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10 Things That Can Affect Erections

Sheldon Marks, MD - Blogs
By Sheldon Marks, MDBoard-certified urologistDecember 8, 2016
From the WebMD Archives

Getting an erection doesn’t just “happen” – it’s actually a complex process involving hormones, nerves, and your vascular, psychological and general health all working together. An imbalance in even just one of these factors is enough to compromise your erections, so it’s important to do whatever you can do keep everything working as it should.

Here are ten things that can affect your erections – for better or worse:

Nutrition and Diet - Eating a healthy antioxidant-rich diet, with a variety of fresh fruits and vegetables, is important. The deeper the color, the more antioxidants they have. One study showed that men who ate blackberries every day had better erections than those that did not. Try to increase your fish and limit animal fats from beef and dairy. And don’t go crazy on calories. Don’t eat as if you’re never going to eat again. Instead, eat only what you need to get you to the next meal.

Body Weight – Excess weight is bad for many reasons. The weight puts an added strain on your heart and may cause high blood pressure and diabetes as well as alter your hormones – all bad for erections.

Exercise – Study after study shows that being active keeps erections healthy and functional as you age. You don’t have to spend hours every day in the gym — even just walking briskly several times a week can make a difference. A “couch potato” lifestyle will increase your chances for erectile dysfunction (ED).

Alcohol – Excess alcohol damages your liver and brain, as well as your testicles, the source of testosterone. You may not see the effects on your erections right away, but drinking too much will definitely cause increased risks for ED later on in your life.

Marijuana – Though considered safe by many, and even legal in some states, regular marijuana use can reduce a man’s testosterone, which may lead to many problems, including ED.

Disuse atrophy – There is truth to the old saying, “use it or lose it.” Ideally, you should stay sexually active a few times a week to keep blood flowing and nerves active and healthy.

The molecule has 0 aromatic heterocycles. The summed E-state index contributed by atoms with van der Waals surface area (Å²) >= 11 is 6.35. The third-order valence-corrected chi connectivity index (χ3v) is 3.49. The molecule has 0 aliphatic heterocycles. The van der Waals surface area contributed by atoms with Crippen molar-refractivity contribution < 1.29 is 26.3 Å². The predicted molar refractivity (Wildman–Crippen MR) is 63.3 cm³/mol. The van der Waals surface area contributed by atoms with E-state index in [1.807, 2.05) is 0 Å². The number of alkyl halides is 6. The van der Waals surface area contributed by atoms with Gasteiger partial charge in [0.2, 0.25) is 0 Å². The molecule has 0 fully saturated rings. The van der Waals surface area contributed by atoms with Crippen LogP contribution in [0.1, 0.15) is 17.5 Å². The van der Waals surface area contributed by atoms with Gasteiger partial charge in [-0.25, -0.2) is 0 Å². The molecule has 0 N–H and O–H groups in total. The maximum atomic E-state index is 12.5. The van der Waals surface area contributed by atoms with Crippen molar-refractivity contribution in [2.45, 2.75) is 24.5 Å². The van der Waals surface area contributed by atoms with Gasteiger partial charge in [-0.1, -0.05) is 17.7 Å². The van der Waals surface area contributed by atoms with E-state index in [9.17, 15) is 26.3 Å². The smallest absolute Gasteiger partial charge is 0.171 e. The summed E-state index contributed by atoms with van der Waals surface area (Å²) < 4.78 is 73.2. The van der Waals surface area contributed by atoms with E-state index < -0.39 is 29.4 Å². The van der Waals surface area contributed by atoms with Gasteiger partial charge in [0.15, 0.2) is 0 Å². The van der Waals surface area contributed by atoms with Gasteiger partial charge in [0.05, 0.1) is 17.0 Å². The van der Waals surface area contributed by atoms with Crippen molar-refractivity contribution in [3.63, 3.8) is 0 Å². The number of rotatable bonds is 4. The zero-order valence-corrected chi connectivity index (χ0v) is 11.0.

Blood pressure and medications – Elevated blood pressure damages the blood vessels necessary for an erection. Many medications used to treat high blood pressure can impact erections as well, though, so talk to your doctor about the right treatment for you. Some categories of blood pressure medicines do have fewer erection problems.

Depression and medications – Depression itself and the medications used to treat it and other mood issues are well-known erection killers. If you’re having problems from one of these medicines, talk to your doctor to see if you can switch to a different medication that may not cause ED.

Sleep apnea – Men with sleep disorders have a much higher chance of developing ED. If you are having trouble getting a good night’s sleep, talk to your doctor about a sleep study.

Vascular health – Healthy, well-functioning arteries and veins are necessary for erections. Elevated cholesterol, blood pressure damage, nervous system issues, and diabetes can impair the blood flow needed for good erections.

If you do experience erection problems, make an appointment with your doctor for a comprehensive evaluation. Erection problems are often a sign that you may have a far more serious health problem.

Like so much with your health, maintaining erections throughout your lifetime is an investment that starts now. If it is good for your heart, your brain or for longevity, it will be good for your erections.

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About the Author
Sheldon Marks, MD

Sheldon Marks, MD, is director of the International Center for Vasectomy Reversal in Tucson, one of the leading specialty centers in the world. Dr. Marks is a best-selling author and frequently teaches other urologists about advances and techniques with vasectomy reversals. He has been writing for WebMD since 2005.

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